investigating grand jury. It states:
The investigating grand jury shall have the power to
inquire into offenses against the criminal laws of
the Commonwealth alleged to have been committed
within the county or counties in which it is
summoned. Such power shall include the investigative
resources of the grand jury which shall include but
not be limited to the power of subpoena, the power to
obtain the initiation of civil and criminal contempt
proceedings, and every investigative power of any
grand jury of the Commonwealth. Such alleged offenses
may be brought to the attention of such grand jury by the
court or by the attorney for the Commonwealth, but in
no case shall the investigating grand jury inquire
into alleged offenses on its own motion.
42 Pa. Cons. Stat. § 4548(a). The investigating grand jury is
also authorized to issue a presentment. 42 Pa. Cons. Stat. §
4548(b). Section 4542 defines the investigative resources of the
The Investigatory Grand Jury Act does not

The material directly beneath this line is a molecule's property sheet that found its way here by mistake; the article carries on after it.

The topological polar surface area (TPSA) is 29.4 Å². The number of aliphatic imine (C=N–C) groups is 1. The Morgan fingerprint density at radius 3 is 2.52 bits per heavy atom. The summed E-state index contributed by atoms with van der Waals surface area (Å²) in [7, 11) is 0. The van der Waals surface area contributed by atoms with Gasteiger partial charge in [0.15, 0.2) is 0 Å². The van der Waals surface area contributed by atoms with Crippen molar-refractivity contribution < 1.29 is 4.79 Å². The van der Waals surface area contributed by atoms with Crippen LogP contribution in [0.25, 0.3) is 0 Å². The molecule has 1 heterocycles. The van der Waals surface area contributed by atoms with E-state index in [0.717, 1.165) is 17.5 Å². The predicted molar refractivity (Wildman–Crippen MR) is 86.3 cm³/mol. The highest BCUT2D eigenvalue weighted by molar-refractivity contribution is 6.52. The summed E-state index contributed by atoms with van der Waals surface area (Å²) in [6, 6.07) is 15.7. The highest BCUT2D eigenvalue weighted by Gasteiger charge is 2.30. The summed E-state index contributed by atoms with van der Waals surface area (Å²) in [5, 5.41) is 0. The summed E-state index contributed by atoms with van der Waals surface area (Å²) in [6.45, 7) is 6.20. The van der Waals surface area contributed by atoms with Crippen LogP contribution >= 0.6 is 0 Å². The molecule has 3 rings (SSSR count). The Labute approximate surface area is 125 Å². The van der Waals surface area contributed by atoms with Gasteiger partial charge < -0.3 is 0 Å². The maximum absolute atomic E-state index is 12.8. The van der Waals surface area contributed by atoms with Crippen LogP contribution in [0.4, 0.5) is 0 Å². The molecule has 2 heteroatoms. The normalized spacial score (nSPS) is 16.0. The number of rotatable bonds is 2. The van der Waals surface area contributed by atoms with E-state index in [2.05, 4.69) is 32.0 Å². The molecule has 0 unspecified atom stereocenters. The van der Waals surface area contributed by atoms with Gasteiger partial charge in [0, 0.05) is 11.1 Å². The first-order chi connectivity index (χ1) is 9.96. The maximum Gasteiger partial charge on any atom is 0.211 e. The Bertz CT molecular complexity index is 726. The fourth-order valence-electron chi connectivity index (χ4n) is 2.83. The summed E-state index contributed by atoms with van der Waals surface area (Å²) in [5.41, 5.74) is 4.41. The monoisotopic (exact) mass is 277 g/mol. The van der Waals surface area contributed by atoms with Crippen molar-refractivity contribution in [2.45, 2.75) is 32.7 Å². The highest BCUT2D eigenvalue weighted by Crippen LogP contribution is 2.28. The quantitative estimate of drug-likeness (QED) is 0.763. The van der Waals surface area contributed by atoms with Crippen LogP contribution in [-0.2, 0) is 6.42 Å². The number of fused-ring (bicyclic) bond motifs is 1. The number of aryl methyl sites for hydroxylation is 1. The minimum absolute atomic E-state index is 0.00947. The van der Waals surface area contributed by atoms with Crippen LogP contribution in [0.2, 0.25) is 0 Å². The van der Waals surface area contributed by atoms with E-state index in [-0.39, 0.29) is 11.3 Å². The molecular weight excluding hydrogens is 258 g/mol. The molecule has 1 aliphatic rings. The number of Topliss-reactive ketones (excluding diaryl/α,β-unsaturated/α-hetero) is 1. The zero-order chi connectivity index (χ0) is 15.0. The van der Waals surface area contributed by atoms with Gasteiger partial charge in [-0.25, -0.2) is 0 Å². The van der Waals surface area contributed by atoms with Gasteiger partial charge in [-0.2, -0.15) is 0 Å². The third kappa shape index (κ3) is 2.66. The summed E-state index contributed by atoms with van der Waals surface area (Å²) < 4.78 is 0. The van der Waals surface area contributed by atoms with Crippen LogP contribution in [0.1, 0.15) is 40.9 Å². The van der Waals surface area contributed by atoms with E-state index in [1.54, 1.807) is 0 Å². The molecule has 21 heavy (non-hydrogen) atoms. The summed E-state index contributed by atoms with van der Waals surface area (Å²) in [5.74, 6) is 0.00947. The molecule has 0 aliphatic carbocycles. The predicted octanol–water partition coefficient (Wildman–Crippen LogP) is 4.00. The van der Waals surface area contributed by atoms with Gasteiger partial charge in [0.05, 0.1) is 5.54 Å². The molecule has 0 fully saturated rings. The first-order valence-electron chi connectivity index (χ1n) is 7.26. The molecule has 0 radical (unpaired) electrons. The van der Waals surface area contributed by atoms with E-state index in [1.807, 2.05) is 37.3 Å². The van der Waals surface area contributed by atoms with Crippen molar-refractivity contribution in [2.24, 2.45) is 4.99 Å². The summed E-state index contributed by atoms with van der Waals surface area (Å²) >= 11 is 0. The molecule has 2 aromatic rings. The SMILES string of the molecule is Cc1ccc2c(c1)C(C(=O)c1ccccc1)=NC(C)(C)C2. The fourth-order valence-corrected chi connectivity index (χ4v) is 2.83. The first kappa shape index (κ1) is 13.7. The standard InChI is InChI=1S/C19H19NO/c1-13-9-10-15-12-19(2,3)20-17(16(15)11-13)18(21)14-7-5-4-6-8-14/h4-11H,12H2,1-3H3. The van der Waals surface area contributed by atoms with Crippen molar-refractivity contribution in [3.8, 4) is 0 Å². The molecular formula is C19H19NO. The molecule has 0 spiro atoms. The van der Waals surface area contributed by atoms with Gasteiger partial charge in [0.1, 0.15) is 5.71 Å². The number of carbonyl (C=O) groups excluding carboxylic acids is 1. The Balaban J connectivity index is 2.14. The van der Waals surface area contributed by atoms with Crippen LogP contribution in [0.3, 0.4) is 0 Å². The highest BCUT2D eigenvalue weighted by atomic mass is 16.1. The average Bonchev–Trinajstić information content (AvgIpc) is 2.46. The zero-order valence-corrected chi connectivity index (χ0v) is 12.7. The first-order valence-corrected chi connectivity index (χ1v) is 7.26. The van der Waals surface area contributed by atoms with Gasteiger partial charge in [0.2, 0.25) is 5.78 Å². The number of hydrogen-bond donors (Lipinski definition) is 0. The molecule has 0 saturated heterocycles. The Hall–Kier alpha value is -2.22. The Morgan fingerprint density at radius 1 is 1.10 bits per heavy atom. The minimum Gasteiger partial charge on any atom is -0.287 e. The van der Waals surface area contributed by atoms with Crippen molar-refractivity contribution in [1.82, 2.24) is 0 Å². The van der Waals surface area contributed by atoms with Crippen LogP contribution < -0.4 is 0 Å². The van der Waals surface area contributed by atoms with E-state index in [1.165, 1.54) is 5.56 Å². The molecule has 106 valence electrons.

appear to authorize the grand jury or the supervising judge to
reach the merits of federal claims such as the claims raised in
The Pennsylvania Supreme Court's analysis of the Investigating
Grand Jury Act, in In re Investigating Grand Jury, Appeal of
Krakower, 459 A.2d 304, 306 (Pa. 1983), further supports this conclusion. The court stated that it knew "of no
authority to suggest" that an investigating grand jury could "go
beyond that which the legislature explicitly and carefully
The Krakower court determined that the Investigating Grand
Jury Act did not authorize the use of a successive investigating
grand jury in an attempt to "cure the error" of the first grand
jury which had considered misleading evidence before making its
presentment. Id. at 305-06. The court held that "[c]entral to
the Act's purpose is the necessity of the grand jury's
resources in order to adequately investigate and uncover
criminal activity." Id. at 307 (emphasis in original). The
decision in Krakower does not suggest any authority of the
grand jury or supervising judge to decide arguments unrelated to
submissions to and the operations of the grand jury.
The decision of the supervising judge of the grand jury in the
case at hand was consistent with the Investigating Grand Jury Act
and Krakower. The supervising judge did not consider the
validity of the search warrant. The supervising judge also did
not consider Voicenet's argument that the investigation is
preempted by the ICPL, CDA, or the Constitution. The court
reasoned that any determination regarding these matters would be
premature, as there has been no presentment yet and no charges
have been filed against the plaintiffs. See In re Bucks County